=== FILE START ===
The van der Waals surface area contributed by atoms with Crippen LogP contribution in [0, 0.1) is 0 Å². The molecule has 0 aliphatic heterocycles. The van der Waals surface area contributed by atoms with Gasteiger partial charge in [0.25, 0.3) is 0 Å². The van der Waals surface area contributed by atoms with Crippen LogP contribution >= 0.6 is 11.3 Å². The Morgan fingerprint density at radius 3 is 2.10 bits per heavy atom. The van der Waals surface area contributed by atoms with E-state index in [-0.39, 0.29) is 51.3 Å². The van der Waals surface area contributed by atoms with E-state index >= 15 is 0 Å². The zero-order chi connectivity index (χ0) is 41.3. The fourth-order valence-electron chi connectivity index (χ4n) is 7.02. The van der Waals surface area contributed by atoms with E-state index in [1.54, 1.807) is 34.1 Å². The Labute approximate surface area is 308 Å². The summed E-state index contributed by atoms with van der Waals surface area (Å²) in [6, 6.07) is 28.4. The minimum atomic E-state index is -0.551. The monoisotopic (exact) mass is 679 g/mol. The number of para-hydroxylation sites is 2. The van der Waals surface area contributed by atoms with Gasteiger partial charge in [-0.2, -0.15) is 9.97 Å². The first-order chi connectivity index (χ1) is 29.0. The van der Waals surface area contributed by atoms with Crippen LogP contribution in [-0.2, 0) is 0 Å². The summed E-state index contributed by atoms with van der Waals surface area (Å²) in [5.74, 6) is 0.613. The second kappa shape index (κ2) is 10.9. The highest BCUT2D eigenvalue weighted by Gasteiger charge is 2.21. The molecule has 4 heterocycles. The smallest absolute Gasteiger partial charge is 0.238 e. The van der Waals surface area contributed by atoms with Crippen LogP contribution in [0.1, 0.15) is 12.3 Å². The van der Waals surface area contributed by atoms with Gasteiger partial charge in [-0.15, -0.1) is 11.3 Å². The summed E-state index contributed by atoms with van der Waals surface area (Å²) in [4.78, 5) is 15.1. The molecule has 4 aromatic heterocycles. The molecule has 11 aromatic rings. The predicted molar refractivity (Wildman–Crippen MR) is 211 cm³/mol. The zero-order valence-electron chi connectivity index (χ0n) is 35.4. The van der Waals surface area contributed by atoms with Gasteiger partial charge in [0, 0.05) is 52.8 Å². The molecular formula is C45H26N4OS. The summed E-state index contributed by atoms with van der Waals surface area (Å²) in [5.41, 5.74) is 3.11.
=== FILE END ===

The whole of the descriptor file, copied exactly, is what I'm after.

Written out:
The van der Waals surface area contributed by atoms with Crippen LogP contribution in [0, 0.1) is 0 Å². The molecule has 0 aliphatic heterocycles. The van der Waals surface area contributed by atoms with Gasteiger partial charge in [0.25, 0.3) is 0 Å². The van der Waals surface area contributed by atoms with Crippen LogP contribution >= 0.6 is 11.3 Å². The Morgan fingerprint density at radius 3 is 2.10 bits per heavy atom. The van der Waals surface area contributed by atoms with E-state index in [-0.39, 0.29) is 51.3 Å². The van der Waals surface area contributed by atoms with E-state index >= 15 is 0 Å². The zero-order chi connectivity index (χ0) is 41.3. The fourth-order valence-electron chi connectivity index (χ4n) is 7.02. The van der Waals surface area contributed by atoms with E-state index in [1.54, 1.807) is 34.1 Å². The Labute approximate surface area is 308 Å². The summed E-state index contributed by atoms with van der Waals surface area (Å²) in [6, 6.07) is 28.4. The minimum atomic E-state index is -0.551. The monoisotopic (exact) mass is 679 g/mol. The number of para-hydroxylation sites is 2. The van der Waals surface area contributed by atoms with Gasteiger partial charge in [-0.2, -0.15) is 9.97 Å². The first-order chi connectivity index (χ1) is 29.0. The van der Waals surface area contributed by atoms with Crippen LogP contribution in [-0.2, 0) is 0 Å². The summed E-state index contributed by atoms with van der Waals surface area (Å²) in [5.74, 6) is 0.613. The second kappa shape index (κ2) is 10.9. The highest BCUT2D eigenvalue weighted by Gasteiger charge is 2.21. The molecule has 4 heterocycles. The smallest absolute Gasteiger partial charge is 0.238 e. The van der Waals surface area contributed by atoms with Crippen LogP contribution in [0.1, 0.15) is 12.3 Å². The van der Waals surface area contributed by atoms with Gasteiger partial charge in [-0.15, -0.1) is 11.3 Å². The summed E-state index contributed by atoms with van der Waals surface area (Å²) in [4.78, 5) is 15.1. The molecule has 4 aromatic heterocycles. The molecule has 11 aromatic rings. The predicted molar refractivity (Wildman–Crippen MR) is 211 cm³/mol. The zero-order valence-electron chi connectivity index (χ0n) is 35.4. The van der Waals surface area contributed by atoms with Gasteiger partial charge in [0, 0.05) is 52.8 Å². The molecular formula is C45H26N4OS. The summed E-state index contributed by atoms with van der Waals surface area (Å²) in [5.41, 5.74) is 3.11.